Beginners need to develop confidence in the tennis backhand
By Barry Federovitch
When it comes to the tennis backhand, beginners are often reluctant to use the shot, preferring to run around the ball to hit a forehand with which they are more comfortable. But learning how to hit a backhand is essential to success in tennis and beginning players must develop confidence in their backhand.
Confidence is gained through repetition, but there are other easy ways the beginner tennis player can improve his backhand.
“To me, I have always thought that you should teach young kids, even adults, a two-handed backhand,” says J. Webb Horton, the highly successful head men’s tennis coach at Florida Gulf Coast University in Fort Myers, Fla. “It’s more stable and I think it provides kids an opportunity to be more successful unless they have great body strength.”
One of the aspects that Horton learned about the backhand is that the numbers don’t lie. Beginner tennis players go to their forehand more often than their backhand by an overwhelming shot ratio. So it would stand to reason that their backhand would be considerably weaker than the other aspects of their game.
“When I was teaching professionally, on the crosscourt I made them lead with the backhand. See how the left hand goes. That way they get a sense of hitting the ball, hitting the backhand.”
“One of things you can do is set up your targets,” Horton says. “For beginners, deep and down the middle. Set up cones and hit between the cones.”
More repetition? Absolutely, particularly for the beginner tennis player. “When students start out, only hit backhands,” Horton says. “It may be uncomfortable, but you have to set your two feet. With the two-handed (backhand) the left hand does the work.”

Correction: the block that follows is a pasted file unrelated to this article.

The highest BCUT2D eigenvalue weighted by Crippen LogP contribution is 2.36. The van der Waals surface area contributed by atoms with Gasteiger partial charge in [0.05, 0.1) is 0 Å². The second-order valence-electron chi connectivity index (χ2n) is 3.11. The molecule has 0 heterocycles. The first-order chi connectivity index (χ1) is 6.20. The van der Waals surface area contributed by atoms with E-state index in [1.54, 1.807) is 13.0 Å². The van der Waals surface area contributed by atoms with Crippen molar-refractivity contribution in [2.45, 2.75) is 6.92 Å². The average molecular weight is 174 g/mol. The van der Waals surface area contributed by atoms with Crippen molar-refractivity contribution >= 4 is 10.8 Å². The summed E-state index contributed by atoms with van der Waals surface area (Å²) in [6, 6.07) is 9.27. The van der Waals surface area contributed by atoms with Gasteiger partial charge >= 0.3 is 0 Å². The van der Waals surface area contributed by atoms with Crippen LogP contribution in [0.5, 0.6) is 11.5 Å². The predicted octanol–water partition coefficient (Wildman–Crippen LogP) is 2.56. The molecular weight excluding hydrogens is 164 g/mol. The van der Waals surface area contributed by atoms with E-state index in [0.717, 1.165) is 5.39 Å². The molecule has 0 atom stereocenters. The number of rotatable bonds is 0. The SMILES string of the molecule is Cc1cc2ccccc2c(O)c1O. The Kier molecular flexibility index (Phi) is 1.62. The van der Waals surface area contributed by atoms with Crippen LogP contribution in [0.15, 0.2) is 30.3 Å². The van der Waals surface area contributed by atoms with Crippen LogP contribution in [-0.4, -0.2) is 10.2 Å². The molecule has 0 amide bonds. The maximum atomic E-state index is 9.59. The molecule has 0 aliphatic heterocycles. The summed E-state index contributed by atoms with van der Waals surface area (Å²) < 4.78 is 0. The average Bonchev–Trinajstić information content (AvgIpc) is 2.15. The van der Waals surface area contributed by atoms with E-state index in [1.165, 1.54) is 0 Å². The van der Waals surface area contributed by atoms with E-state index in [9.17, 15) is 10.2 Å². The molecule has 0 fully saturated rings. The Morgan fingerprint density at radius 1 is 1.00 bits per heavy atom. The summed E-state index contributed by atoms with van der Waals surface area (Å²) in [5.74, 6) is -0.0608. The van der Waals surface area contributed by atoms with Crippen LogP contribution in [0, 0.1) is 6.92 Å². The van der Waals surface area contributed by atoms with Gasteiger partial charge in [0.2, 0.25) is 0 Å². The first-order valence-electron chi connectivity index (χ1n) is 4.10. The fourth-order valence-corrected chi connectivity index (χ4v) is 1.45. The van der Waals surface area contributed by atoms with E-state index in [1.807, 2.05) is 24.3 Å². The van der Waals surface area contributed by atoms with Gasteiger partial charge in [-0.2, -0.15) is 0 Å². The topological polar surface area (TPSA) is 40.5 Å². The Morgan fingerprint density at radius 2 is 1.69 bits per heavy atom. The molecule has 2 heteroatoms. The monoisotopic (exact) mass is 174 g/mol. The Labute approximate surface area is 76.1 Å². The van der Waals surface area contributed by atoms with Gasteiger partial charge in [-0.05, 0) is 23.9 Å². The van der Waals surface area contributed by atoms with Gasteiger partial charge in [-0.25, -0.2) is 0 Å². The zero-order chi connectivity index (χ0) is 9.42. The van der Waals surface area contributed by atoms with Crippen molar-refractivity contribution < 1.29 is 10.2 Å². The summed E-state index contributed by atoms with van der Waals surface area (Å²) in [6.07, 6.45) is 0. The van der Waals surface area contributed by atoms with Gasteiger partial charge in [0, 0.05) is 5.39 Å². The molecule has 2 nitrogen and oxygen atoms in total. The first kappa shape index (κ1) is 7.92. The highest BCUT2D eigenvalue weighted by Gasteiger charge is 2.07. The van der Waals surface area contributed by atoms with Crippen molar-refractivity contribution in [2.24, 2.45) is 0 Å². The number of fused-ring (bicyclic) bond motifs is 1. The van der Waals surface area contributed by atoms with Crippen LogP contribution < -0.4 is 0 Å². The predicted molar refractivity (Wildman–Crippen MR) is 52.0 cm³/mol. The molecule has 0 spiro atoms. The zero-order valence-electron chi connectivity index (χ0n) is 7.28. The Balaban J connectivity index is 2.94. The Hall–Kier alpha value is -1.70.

Breaking it down further, the tennis coach should understand the how-to emphasis. “The left hand pushes and the right hand stabilizes the racket,” Horton says. “Make sure there’s a follow-through."
Beginner Tennis Tips
Respect Your Opponent
Horton emphasizes the right mentality on tennis defense, be it on the backhand or even the forehand. “Players sometimes don’t give enough respect to opponents,” he says. “If a guy hit’s a good shot, the best you can do is block it back. Over the course of time, you might be able to do more with it. But you want to build up your ability to those situations.”
Build Your Core
Horton says work in the weight room has never been more critical for tennis training. Building up one’s inner core helps in both strength and endurance. “It’s a matter of strength and not understanding that when you’re a beginning tennis player, if you play someone with more weapons, you’re gonna get beat. Tennis is a hard sport to close the gap,” Horton says.
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